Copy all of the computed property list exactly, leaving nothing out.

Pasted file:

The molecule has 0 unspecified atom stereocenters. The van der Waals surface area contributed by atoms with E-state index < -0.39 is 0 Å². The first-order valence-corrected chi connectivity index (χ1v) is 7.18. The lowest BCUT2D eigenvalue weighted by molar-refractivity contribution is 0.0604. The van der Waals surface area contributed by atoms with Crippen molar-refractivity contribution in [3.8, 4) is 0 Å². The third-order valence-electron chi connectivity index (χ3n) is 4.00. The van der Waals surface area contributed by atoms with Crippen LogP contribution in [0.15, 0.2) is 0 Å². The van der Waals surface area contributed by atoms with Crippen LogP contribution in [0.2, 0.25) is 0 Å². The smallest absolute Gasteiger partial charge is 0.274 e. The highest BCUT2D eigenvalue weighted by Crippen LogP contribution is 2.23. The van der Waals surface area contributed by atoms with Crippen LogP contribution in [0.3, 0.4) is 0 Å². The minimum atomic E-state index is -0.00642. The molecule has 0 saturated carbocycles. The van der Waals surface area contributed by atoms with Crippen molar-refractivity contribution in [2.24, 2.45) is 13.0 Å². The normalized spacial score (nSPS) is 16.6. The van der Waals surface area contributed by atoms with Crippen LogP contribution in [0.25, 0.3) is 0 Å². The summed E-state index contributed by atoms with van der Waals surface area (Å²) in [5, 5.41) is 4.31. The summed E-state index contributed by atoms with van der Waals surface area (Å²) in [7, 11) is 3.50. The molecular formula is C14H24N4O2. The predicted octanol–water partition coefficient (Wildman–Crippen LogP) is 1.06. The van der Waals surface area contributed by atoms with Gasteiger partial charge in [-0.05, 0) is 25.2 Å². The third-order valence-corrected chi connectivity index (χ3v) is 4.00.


The molecule has 0 unspecified atom stereocenters. The van der Waals surface area contributed by atoms with E-state index < -0.39 is 0 Å². The first-order valence-corrected chi connectivity index (χ1v) is 7.18. The lowest BCUT2D eigenvalue weighted by molar-refractivity contribution is 0.0604. The van der Waals surface area contributed by atoms with Crippen molar-refractivity contribution in [3.8, 4) is 0 Å². The third-order valence-electron chi connectivity index (χ3n) is 4.00. The van der Waals surface area contributed by atoms with Crippen LogP contribution in [0.15, 0.2) is 0 Å². The van der Waals surface area contributed by atoms with Crippen LogP contribution in [0.2, 0.25) is 0 Å². The smallest absolute Gasteiger partial charge is 0.274 e. The highest BCUT2D eigenvalue weighted by Crippen LogP contribution is 2.23. The van der Waals surface area contributed by atoms with Crippen LogP contribution in [0.3, 0.4) is 0 Å². The minimum atomic E-state index is -0.00642. The molecule has 0 saturated carbocycles. The van der Waals surface area contributed by atoms with Crippen molar-refractivity contribution in [2.24, 2.45) is 13.0 Å². The normalized spacial score (nSPS) is 16.6. The van der Waals surface area contributed by atoms with Crippen LogP contribution in [0.25, 0.3) is 0 Å². The summed E-state index contributed by atoms with van der Waals surface area (Å²) in [5, 5.41) is 4.31. The summed E-state index contributed by atoms with van der Waals surface area (Å²) in [7, 11) is 3.50. The molecular formula is C14H24N4O2. The predicted octanol–water partition coefficient (Wildman–Crippen LogP) is 1.06. The van der Waals surface area contributed by atoms with Gasteiger partial charge in [-0.05, 0) is 25.2 Å². The third-order valence-corrected chi connectivity index (χ3v) is 4.00.